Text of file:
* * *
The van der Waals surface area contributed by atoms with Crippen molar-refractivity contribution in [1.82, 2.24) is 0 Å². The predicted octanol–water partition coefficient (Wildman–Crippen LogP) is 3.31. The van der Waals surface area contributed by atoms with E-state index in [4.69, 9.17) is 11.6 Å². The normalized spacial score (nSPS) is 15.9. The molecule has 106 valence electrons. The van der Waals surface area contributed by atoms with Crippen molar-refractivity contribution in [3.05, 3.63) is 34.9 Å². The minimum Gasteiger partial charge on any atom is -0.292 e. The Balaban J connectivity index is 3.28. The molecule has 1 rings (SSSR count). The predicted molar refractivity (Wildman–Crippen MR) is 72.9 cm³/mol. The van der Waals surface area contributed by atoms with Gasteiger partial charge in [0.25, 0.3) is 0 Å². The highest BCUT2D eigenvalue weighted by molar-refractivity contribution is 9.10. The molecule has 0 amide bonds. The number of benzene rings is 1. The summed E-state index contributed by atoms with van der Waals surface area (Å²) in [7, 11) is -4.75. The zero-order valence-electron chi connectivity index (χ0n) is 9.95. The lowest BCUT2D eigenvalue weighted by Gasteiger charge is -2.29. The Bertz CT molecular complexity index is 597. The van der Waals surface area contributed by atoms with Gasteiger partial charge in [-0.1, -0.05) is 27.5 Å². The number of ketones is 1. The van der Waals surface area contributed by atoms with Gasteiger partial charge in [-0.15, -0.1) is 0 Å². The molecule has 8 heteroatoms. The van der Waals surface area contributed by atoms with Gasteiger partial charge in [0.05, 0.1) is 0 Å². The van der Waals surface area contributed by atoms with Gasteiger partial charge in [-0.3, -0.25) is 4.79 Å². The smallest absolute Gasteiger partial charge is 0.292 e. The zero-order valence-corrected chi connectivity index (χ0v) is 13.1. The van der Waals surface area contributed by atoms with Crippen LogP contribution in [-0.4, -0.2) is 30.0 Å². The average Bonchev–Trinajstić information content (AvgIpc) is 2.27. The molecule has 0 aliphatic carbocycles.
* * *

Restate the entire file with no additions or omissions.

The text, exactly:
The van der Waals surface area contributed by atoms with Crippen molar-refractivity contribution in [1.82, 2.24) is 0 Å². The predicted octanol–water partition coefficient (Wildman–Crippen LogP) is 3.31. The van der Waals surface area contributed by atoms with E-state index in [4.69, 9.17) is 11.6 Å². The normalized spacial score (nSPS) is 15.9. The molecule has 106 valence electrons. The van der Waals surface area contributed by atoms with Crippen molar-refractivity contribution in [3.05, 3.63) is 34.9 Å². The minimum Gasteiger partial charge on any atom is -0.292 e. The Balaban J connectivity index is 3.28. The molecule has 1 rings (SSSR count). The predicted molar refractivity (Wildman–Crippen MR) is 72.9 cm³/mol. The van der Waals surface area contributed by atoms with Gasteiger partial charge in [0.25, 0.3) is 0 Å². The highest BCUT2D eigenvalue weighted by molar-refractivity contribution is 9.10. The molecule has 0 amide bonds. The number of benzene rings is 1. The summed E-state index contributed by atoms with van der Waals surface area (Å²) in [7, 11) is -4.75. The zero-order valence-electron chi connectivity index (χ0n) is 9.95. The lowest BCUT2D eigenvalue weighted by Gasteiger charge is -2.29. The Bertz CT molecular complexity index is 597. The van der Waals surface area contributed by atoms with Gasteiger partial charge in [-0.1, -0.05) is 27.5 Å². The number of ketones is 1. The van der Waals surface area contributed by atoms with Gasteiger partial charge in [-0.15, -0.1) is 0 Å². The molecule has 8 heteroatoms. The van der Waals surface area contributed by atoms with Gasteiger partial charge in [0.05, 0.1) is 0 Å². The van der Waals surface area contributed by atoms with Gasteiger partial charge in [-0.3, -0.25) is 4.79 Å². The smallest absolute Gasteiger partial charge is 0.292 e. The zero-order valence-corrected chi connectivity index (χ0v) is 13.1. The van der Waals surface area contributed by atoms with Crippen LogP contribution in [-0.4, -0.2) is 30.0 Å². The average Bonchev–Trinajstić information content (AvgIpc) is 2.27. The molecule has 0 aliphatic carbocycles.